Captain Thomas Horn is someone who I really wish had written a book about his experiences during the war. He was master of the Blue Star line’s Sydney Star. He was born in Amble, Northumberland in May 1899. He went to sea when he was fifteen and he obtained his second mates certificate in 1924 and his Master’s certificate in 1924, the year he got married. He took the Sydney Star on her maiden voyage to Australia in May 1936.
I discovered him and his ship in Ian Cameron’s Red Duster, White Ensign. Cameron evidently interviewed Horn for the book as there is a very full account of what happened to the Sydney Star during her eventful voyage to Malta as part of Operation Substance in July 1941. Thomas Horn and his ship have a poem to themselves in Convoy. He was awarded the OBE as a result of his actions, as was his chief engineer and other members of the crew also received awards as follows;
London Gazette 16 December 1941 - For services when the ship was torpedoed and damaged during Operation Substance - a convoy from Gibraltar to Malta in July 1941.
Haig, George - Chief Engineer - OBE(Civ)
Horn, Thomas Sydney - Captain - OBE(Civ)
Mackie, James Hunter Andrew - Chief Officer - MBE(Civ)
Knights, John Arthur Bamford W/50 - Leading Seaman RANR - Commendation
Roberts, John Wakeling W/303 - Able Seaman RANR - Commendation
Robinson, Anthony Jesse - Gunner - Commendation
Ungazetted award by Lloyd's
Haig, George - Chief Engineer - Lloyd's War Medal for Bravery at Sea
Horn, Thomas Sydney - Captain - Lloyd's War Medal for Bravery at Sea
Mackie, James Hunter Andrew - Chief Officer - Lloyd's War Medal for Bravery at Sea
London Gazette 4 June 1943 - Birthday Honours List 1943
Bones, Frank - Carpenter - BEM(CiV)
“Mealtimes were welcome breaks [from the claustrophobia of his cabin] during which all four of us RAF officers dined at the captain’s table, the latter a worried little man who was only occasionally joined by the Chief Engineer and one or two others, their empty chairs serving to cast an additional shadow over our halting conversation.”
The following morning the ship is bombed by a Ju88 without any consequences although this does raise the spirits and interests of the pilots.
“The Captain and several of his officers having joined us for the meal, it was obvious that the headman was in a nervous and unsociable mood – as well he might be! Much less concerned we joked about the attack, pointing out that the bombing had been as effective as the gunfire, which seemed to us all bark and no bite The gunners were hopeless, we opined. How could they expect to hit anything if they were ignorant of even the rudiments of deflection shooting? Being fighter pilots we knew all about such things, naturally; it was a pity the gun crews weren’t similarly competent. We laid it on pretty thick, aware of our hosts’ frowning and slightly injured silence.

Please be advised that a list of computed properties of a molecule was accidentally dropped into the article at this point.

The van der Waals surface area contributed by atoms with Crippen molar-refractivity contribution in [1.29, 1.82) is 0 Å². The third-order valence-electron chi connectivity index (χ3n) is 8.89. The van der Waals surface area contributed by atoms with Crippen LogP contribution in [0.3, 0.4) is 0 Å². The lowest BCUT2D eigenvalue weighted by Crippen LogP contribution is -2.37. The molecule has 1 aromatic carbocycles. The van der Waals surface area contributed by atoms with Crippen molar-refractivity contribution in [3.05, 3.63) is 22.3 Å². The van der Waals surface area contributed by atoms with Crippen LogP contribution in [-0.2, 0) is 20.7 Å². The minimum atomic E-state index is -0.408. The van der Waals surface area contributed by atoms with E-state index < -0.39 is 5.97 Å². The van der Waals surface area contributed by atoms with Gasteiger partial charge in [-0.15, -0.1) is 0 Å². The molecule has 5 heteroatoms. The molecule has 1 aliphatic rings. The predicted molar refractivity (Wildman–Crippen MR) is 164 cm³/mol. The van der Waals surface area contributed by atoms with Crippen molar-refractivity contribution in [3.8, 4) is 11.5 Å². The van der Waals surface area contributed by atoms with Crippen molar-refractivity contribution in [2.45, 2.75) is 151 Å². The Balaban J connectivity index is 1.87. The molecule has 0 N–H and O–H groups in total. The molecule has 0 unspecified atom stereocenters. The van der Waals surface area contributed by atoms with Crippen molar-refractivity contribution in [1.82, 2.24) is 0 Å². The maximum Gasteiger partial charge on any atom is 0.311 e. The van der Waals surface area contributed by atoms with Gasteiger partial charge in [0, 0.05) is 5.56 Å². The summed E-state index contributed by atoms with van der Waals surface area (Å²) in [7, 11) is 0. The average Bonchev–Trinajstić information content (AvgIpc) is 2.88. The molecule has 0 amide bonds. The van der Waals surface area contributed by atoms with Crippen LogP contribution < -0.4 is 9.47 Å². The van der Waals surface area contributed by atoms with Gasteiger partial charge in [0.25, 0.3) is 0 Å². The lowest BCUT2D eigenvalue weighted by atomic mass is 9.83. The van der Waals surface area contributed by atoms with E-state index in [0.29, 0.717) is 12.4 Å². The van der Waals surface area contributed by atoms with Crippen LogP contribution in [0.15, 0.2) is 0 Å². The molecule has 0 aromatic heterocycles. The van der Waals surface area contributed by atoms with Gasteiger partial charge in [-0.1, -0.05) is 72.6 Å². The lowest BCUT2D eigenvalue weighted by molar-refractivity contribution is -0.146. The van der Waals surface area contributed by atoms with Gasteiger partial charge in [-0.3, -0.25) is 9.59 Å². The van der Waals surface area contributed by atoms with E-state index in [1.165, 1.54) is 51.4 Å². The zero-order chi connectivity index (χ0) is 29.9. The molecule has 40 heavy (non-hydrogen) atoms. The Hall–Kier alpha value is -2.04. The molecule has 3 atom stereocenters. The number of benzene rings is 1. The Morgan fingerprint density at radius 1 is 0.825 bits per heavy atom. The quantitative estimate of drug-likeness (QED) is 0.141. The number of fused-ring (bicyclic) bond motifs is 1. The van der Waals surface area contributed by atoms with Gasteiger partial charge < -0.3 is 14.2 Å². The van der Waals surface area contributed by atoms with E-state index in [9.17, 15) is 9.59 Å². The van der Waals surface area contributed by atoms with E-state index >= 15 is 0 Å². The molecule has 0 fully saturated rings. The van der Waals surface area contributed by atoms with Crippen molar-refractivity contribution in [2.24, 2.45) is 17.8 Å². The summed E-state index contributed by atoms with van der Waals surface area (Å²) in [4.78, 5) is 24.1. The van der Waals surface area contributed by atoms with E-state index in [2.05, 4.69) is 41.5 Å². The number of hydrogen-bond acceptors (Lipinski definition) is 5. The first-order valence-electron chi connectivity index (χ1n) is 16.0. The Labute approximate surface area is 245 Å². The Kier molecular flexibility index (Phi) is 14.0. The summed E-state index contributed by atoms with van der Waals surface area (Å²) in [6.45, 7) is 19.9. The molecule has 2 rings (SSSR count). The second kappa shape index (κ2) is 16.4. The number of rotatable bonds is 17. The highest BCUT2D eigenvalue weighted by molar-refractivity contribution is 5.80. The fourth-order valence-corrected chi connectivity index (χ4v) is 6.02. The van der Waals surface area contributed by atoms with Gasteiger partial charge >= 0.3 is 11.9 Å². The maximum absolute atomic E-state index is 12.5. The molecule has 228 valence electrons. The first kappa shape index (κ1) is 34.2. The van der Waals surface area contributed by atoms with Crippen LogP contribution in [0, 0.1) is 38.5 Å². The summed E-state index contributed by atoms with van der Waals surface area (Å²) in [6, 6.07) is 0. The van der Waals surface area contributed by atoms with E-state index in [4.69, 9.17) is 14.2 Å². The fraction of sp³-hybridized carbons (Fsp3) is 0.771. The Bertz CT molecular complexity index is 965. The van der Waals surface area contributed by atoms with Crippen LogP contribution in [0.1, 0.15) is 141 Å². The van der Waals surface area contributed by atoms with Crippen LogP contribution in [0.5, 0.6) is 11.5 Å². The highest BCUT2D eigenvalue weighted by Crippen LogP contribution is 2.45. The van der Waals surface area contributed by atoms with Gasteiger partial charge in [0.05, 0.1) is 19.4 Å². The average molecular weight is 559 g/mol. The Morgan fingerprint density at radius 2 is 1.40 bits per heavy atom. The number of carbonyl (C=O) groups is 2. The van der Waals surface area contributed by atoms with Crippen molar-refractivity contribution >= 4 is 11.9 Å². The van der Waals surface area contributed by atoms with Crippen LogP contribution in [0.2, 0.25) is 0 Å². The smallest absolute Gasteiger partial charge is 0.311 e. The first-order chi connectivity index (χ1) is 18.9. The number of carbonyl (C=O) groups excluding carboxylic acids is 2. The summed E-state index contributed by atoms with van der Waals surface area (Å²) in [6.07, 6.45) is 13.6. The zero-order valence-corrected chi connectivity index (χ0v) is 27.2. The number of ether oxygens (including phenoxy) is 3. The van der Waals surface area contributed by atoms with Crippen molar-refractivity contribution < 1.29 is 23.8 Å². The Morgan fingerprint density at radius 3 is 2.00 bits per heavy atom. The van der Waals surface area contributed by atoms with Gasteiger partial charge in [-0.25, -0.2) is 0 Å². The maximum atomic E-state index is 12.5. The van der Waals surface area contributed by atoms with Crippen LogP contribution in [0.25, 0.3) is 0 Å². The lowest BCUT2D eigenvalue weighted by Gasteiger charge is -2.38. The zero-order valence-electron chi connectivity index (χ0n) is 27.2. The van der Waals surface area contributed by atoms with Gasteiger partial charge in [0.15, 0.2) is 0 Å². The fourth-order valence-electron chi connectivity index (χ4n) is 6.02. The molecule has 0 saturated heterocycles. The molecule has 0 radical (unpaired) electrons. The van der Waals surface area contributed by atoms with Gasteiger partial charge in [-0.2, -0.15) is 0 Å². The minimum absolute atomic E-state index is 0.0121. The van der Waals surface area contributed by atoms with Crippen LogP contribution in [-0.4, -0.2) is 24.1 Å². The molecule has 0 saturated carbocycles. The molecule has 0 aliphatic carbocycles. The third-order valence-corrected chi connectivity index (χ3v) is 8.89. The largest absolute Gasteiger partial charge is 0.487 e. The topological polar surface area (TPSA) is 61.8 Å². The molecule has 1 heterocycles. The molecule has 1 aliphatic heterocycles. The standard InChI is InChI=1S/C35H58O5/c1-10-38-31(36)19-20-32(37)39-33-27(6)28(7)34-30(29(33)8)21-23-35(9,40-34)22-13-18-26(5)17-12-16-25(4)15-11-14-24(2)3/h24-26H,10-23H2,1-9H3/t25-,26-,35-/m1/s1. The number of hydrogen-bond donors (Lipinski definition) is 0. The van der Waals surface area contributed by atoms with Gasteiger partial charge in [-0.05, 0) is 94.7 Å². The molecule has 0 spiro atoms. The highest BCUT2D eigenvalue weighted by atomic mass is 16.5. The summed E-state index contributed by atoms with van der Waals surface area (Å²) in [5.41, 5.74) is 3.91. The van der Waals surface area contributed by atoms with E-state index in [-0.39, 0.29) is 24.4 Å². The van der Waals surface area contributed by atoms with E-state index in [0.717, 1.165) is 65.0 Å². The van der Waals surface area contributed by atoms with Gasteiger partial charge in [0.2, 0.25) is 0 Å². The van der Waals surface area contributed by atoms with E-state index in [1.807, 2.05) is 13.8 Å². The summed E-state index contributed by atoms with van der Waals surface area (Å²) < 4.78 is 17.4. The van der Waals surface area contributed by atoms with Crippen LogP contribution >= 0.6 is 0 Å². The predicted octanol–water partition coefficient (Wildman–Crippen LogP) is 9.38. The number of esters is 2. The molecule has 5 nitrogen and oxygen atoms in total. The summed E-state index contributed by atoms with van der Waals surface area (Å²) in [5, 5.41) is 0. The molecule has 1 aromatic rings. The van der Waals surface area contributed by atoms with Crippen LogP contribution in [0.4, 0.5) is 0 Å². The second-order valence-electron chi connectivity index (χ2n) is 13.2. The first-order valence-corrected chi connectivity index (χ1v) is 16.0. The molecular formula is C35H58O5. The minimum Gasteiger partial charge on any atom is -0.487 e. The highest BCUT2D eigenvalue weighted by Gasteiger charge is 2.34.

Finally the Captain stood up and blotted his lips. Did we think we could do any better? We all exchanged exaggerated glances of surprise. Of course we could; it was just a matter of know-how and practice wasn’t it? He nodded then turned away. In that case when the next attack came, we could show him just how it was done. All right?
So as the next attack starts to develop the forty-two year old Captain does turn the tables on these twenty-something year old pilots, Neil, Cassidy, Harrington and Peter Le Fevre by summoning them to the bridge and pointing out the machine guns he expects them to use. According to Neil what followed was
“ three of the noisiest and most hair-raising minutes of my life, the engagement introduced by the crack of countless guns, the shriek of four and five inch shells as they ripped through the rigging above my head, the thud-thud-thud of the Bofors, the tearing rattle of cannon and machine-gun, the soaring curve of flaring incendiaries and the white streaks of smoking tracer as it whipped across the waves. But through it all, seemingly unscathed and with magnificent, even foolhardy, bravery, came the Savoias. Line abreast, a terrifying phalanx”
They and the ship survive the attack and continue on their voyage.
“Now about twelve hours sailing from Port Said, much of the tension had disappeared; it looked as though we would make it after all and even the Captain’s face was seen to crack into the occasional bleak smile.”
The Sydney Star reached Egypt on Tuesday 30 December 1941.